Monday, September 12, 2022

What is a country? (Taiwan, for one.)


There's a lot of tankie and tankie-adjacent horptyglorp about how Taiwan cannot possibly be considered a country. This is wrong, and I am delighted to tell you why. 

This is the first of a two-part post: in a day or two I plan to do a little mythbusting of all the specious claims made about Taiwan by people whose opinions are most likely bought and paid for.

So what evidence actually supports the case for Taiwan nationhood? There are multiple ways to determine this: by internationally agreed-upon convention; by the status of various binding treaties; or by whether or not the state in question is recognized by other states. 

The fact that there actually is more than one valid interpretation or way to come to a conclusion about Taiwan's status is proof, in itself, that there is no singular "international law", "One China Policy" or "UN recognition" that determines Taiwan's status. 

What's more, by any one of those interpretations, Taiwan, or the government that currently presides over it, either is a country (by convention), or its status is undetermined (by treaty). I happen to ascribe to the former view, but the latter deserves some space as well.

Let's dispense quickly with the "nationhood derives from recognition by other nations" argument. A sovereign government on Taiwan does indeed enjoy a small amount of official recognition, which means it is a country. However, t
he convention discussed below explicitly states that official recognition by other nations is not necessary. I don't see a strong argument for it as the final determiner in what makes a country.

Convention, or treaty?

The most obvious support comes from the widely recognized Montevideo Convention. Though it was conceived and signed at a International Conference of American States in the 1930s, it's widely accepted as a standard by international organizations.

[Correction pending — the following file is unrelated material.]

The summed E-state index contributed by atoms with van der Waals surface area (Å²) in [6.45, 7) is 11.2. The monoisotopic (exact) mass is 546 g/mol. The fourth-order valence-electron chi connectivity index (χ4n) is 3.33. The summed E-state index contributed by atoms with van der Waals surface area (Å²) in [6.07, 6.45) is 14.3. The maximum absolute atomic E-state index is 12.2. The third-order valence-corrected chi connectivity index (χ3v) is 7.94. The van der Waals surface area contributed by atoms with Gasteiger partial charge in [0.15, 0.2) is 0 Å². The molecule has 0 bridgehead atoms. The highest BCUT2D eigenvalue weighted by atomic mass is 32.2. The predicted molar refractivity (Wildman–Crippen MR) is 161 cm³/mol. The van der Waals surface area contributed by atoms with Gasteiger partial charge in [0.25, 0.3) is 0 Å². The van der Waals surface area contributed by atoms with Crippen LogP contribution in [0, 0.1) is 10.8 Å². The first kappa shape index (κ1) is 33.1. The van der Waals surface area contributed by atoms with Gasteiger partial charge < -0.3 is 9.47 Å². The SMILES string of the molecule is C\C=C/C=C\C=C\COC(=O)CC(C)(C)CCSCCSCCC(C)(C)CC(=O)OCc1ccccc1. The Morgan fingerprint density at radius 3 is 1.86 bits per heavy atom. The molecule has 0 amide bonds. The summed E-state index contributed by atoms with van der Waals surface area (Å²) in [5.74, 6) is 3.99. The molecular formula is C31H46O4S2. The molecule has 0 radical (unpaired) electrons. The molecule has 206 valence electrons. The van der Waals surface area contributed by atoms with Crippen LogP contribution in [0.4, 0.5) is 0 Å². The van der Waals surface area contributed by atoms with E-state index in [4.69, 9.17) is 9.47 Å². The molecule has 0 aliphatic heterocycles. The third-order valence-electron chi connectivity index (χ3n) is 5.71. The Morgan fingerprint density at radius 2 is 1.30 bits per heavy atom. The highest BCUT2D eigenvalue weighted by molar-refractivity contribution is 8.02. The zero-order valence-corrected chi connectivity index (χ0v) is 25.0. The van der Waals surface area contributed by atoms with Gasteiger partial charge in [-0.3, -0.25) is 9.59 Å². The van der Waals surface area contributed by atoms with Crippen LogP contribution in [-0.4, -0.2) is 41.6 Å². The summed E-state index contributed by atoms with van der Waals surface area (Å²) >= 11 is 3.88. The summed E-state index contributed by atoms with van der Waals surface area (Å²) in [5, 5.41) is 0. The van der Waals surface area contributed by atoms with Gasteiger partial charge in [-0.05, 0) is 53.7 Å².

According to the convention, a state is a state when it has a permanent population, a defined territory, a government and the capacity to enter into relations with other states. 

Taiwan has all of these things, and more (for example, it has a military and a currency). 

Taiwan does need constitutional reform and a name change, but honestly, states amend their constitutions and change their names all the time, and as noted above, the ROC constitution doesn't actually claim all of 'China'. From an international perspective, the ROC as a state, for now, is not meaningfully or functionally different from Taiwan not being part of what just about everyone recognizes as 'China'.

Here's what I find interesting: the "ability to enter into relations with other states" doesn't necessarily entail diplomatic recognition. Relations can take on many forms. In fact, the convention is quite specific about this (emphasis mine): 

The political existence of the state is independent of recognition by the other states. Even before recognition, the state has the right to defend its integrity and independence, to provide for its conservation and prosperity, and consequently to organize itself as it sees fit, to legislate upon its interests, administer its services, and to define the jurisdiction and competence of its courts. The exercise of these rights has no other limitation than the exercise of the rights of other states according to international law.

By this measure, there is simply no question. Taiwan is a state. It is a country. Like Czechia or Eswatini, it can change its problematic name without changing the fundamental fact of its sovereignty; like many countries, it can do the same with its constitution. It simply chooses not to (yet) in order to signal that it is not the entity raising tensions in the region -- that's China.